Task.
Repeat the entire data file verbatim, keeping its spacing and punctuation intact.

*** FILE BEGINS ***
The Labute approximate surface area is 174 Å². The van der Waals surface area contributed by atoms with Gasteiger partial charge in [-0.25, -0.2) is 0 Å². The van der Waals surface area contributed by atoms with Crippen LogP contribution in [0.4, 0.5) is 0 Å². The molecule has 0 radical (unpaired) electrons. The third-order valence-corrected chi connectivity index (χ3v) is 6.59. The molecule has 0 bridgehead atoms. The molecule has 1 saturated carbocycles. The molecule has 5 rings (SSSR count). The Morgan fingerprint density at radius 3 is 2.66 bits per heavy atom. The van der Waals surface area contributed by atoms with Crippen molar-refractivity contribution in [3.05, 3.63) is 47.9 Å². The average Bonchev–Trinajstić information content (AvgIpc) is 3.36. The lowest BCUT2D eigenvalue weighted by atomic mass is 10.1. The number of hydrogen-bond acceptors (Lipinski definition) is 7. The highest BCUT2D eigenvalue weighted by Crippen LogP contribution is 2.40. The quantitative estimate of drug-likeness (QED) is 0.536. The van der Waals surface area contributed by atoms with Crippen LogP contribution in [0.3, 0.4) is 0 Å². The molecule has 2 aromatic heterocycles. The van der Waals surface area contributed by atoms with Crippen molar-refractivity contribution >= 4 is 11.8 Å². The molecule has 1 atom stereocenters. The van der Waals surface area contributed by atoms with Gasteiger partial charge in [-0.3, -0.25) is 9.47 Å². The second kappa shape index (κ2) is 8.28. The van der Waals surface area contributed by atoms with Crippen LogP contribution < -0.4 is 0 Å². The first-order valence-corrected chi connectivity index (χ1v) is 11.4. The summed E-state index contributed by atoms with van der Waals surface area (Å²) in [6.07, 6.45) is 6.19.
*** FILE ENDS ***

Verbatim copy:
The Labute approximate surface area is 174 Å². The van der Waals surface area contributed by atoms with Gasteiger partial charge in [-0.25, -0.2) is 0 Å². The van der Waals surface area contributed by atoms with Crippen LogP contribution in [0.4, 0.5) is 0 Å². The molecule has 0 radical (unpaired) electrons. The third-order valence-corrected chi connectivity index (χ3v) is 6.59. The molecule has 0 bridgehead atoms. The molecule has 1 saturated carbocycles. The molecule has 5 rings (SSSR count). The Morgan fingerprint density at radius 3 is 2.66 bits per heavy atom. The van der Waals surface area contributed by atoms with Crippen molar-refractivity contribution in [3.05, 3.63) is 47.9 Å². The average Bonchev–Trinajstić information content (AvgIpc) is 3.36. The lowest BCUT2D eigenvalue weighted by atomic mass is 10.1. The number of hydrogen-bond acceptors (Lipinski definition) is 7. The highest BCUT2D eigenvalue weighted by Crippen LogP contribution is 2.40. The quantitative estimate of drug-likeness (QED) is 0.536. The van der Waals surface area contributed by atoms with Crippen LogP contribution in [0.3, 0.4) is 0 Å². The molecule has 2 aromatic heterocycles. The van der Waals surface area contributed by atoms with Crippen molar-refractivity contribution >= 4 is 11.8 Å². The molecule has 1 atom stereocenters. The van der Waals surface area contributed by atoms with Gasteiger partial charge in [-0.3, -0.25) is 9.47 Å². The second kappa shape index (κ2) is 8.28. The van der Waals surface area contributed by atoms with Crippen LogP contribution < -0.4 is 0 Å². The first-order valence-corrected chi connectivity index (χ1v) is 11.4. The summed E-state index contributed by atoms with van der Waals surface area (Å²) in [6.07, 6.45) is 6.19.